Updated April 30, 2021

Frommer's readers love to travel and save -- it's what we do -- so with the cost of fuel creeping up, both our day to day driving, and our ability to take an affordable road trip, are being affected.

I personally am not willing to give up on getting out of the city for a few days of R&R, simply because of prices at the pump. With that in mind, here are some of our best tips for affordable, and less frequent, fueling up.

Community Price Watch Sites

It's at times like these that consumer websites (and their app offshoots) like Gas Price Watch (www.gaspricewatch.com) really come in handy. The website is designed to help users find the lowest price of gas in their own neighborhood (or in a city that you are planning to visit). In fact if the price of gasoline is really influencing when and where you travel by car, you may want to consider Texas for your next getaway -- though the country-wide average is $2.95 today, the city of Fort Worth currently has the lowest prices in the entire country -- a gallon of gas here will only set you back $2.19.

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Of course, we're not suggesting you'd use this website/app, or its rival Gas Buddy (www.gasbuddy.com), just to compare state-to-state fuel costs (our condolences to Alaska, by the way). These two sites are indispensable in finding the lowest gas costs near you. You simply input a zip code, and boom: you get a list and a map, showing you what local gas stations are charging.

The differences can be significant. When I did a search for gas stations in Avondale, Arizona, I found a few stations fueling up customers for just $2.79 a gallon, with most charging $3.09, and a buzzkill Chevron station charging a whopping $3.39.

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All of the prices are being input, in real time, by neighborly drivers. If you would like to become an oil price vigilante, you can register as a spotter for free on these websites and/or apps, and help spot and post prices in your neighborhood so others can benefit. The more participants, the better.

Another Terrific Resource: Gas Cost Calculator

We can thank the Automobile Club of America for this primo resource, which gives estimates of fuel costs before trips, so vacationers can better plan out how much to spend on lodgings, food, and other expenses. Its Gas Cost Calculator (https://gasprices.aaa.com/aaa-gas-cost-calculator) has you input your route, followed by the make, model, and year of your car. Then it shoots back a guess (an accurate one, we've found) on how much you'll likely spend to fuel up.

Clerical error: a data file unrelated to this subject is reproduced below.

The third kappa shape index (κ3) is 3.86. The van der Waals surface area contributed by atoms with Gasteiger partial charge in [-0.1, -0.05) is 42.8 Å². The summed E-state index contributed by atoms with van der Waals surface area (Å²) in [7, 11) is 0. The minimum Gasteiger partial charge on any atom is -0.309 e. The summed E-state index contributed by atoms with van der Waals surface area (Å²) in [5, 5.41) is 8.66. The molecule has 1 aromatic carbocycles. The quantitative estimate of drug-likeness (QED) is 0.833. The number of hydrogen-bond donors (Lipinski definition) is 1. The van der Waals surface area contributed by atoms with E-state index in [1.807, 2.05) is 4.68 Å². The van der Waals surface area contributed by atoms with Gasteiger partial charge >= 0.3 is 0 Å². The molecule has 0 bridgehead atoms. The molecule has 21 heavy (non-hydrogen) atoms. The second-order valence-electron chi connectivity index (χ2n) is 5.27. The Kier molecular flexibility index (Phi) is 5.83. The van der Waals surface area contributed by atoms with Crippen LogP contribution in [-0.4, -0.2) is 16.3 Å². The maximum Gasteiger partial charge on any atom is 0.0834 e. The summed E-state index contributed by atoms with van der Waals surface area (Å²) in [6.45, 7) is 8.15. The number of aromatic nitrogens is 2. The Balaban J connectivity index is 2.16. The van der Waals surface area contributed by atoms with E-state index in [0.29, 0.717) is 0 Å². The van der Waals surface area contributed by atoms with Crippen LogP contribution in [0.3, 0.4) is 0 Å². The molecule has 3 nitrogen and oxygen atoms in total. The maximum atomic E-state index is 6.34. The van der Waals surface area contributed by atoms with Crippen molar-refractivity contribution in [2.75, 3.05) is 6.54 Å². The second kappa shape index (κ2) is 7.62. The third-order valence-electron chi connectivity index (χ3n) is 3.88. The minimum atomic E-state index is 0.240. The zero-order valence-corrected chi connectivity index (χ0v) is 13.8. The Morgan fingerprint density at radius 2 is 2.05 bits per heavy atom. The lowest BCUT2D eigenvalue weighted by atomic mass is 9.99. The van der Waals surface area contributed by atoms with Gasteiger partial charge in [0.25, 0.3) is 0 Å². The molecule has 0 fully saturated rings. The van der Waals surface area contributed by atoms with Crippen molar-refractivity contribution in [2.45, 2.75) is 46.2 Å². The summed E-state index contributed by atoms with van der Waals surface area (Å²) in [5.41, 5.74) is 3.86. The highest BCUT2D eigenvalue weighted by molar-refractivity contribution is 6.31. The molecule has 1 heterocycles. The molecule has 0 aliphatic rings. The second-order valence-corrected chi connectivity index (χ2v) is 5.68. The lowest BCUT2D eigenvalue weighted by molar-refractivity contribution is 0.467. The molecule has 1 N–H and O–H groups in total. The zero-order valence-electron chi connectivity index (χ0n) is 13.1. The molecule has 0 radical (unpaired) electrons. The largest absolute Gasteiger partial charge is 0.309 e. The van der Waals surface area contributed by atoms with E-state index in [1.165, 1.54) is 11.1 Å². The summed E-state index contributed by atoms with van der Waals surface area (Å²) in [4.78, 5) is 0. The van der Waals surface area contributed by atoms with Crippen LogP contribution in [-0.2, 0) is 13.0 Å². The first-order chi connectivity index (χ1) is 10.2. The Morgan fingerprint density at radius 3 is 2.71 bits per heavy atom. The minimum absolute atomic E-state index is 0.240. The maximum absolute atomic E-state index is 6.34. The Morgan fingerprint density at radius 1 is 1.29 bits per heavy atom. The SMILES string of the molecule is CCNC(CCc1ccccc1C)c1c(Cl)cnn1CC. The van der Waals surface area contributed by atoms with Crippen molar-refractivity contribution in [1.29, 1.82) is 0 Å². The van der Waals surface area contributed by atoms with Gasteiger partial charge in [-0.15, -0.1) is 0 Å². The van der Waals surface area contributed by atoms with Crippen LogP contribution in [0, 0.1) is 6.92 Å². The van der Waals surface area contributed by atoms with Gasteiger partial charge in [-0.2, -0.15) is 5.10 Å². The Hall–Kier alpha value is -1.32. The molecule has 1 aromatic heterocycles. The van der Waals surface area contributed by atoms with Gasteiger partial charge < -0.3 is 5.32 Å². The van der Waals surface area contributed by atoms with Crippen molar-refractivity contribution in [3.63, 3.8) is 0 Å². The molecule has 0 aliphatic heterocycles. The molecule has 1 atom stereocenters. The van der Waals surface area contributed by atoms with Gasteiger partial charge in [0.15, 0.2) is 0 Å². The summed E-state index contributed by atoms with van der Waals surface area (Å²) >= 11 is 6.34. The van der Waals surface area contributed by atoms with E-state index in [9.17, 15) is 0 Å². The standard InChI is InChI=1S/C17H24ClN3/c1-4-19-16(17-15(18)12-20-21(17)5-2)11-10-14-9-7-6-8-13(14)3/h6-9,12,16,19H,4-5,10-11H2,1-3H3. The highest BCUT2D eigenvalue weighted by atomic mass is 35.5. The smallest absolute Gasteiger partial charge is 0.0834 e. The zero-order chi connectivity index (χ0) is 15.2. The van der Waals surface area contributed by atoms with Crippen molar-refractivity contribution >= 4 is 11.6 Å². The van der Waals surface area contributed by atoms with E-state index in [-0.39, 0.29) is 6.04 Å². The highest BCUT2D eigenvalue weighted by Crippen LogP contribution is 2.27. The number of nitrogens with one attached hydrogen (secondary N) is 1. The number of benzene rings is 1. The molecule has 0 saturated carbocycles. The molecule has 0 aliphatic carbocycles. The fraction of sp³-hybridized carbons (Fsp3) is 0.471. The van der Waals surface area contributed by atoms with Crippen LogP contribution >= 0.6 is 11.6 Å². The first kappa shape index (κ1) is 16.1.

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Top Tips for Topping Off Your Tank

How you drive and what you drive will also affect how much fuel you need to put into your vehicle. Our top 10 overall tips are:

1) Buy a Car With Better Fuel Economy: This is an obvious one. Choosing a hybrid vehicle that gets 52 miles-per-gallon rather than an SUV that gets 13 miles-per-gallon would give you 75% better gas mileage (not to mention helping the environment).

2) Observe Speed Limits: The optimal range for fuel efficiency is 35 mph to 55 mph. For each 5 mph you drive over 55 mph, your fuel efficiency decreases by about 7%. Adhering to speed limits is not only a safer way to drive; it will help you save on gas as well.
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3) Maintain Proper Tire Pressure: Studies have shown that drivers use up to 10% less gas simply by keeping their tires inflated at the recommended level.

4) Avoid Excessive Idling: By simply avoiding excessive idling, you can cut down on your gas consumption by 2% or more.

5) Remove Excess Weight: Not passengers (unless you really want to), but any junk you may have in your trunk. Removing "dead weight" can increase your gas mileage by as much as 2% for every 100 pounds you remove.

6) Use Cruise Control: Using cruise control on the highway regulates your speed and improves your gas mileage by up to 5%.
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7) Use Overdrive: You can save up to 2% on gas consumption by putting your car in overdrive so that the engine does not have to work as hard to maintain a high driving speed.

8) Use a Rebate Cards: Paying for gas with a rebate card can give an automatic 4% to 10% cash back on all gas purchases. Banks and credit card companies like Chase, Citi, and Discover offer these cards as do gas stations. There are also good gas savings savings for members Sam's Club, and other warehouse clubs.

9) Perform Regular Maintenance: A tune-up can result in gas savings of up to 4%, and replacing a faulty part like an oxygen sensor can save you as much as 40%. Changing your oil and air filter regularly can also result in better mileage.
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10) Look for more efficient routes: If there are places you drive often, see if you're taking the speediest route there. We often fall into ruts, especially on daily commutes, and these can take us out of our way.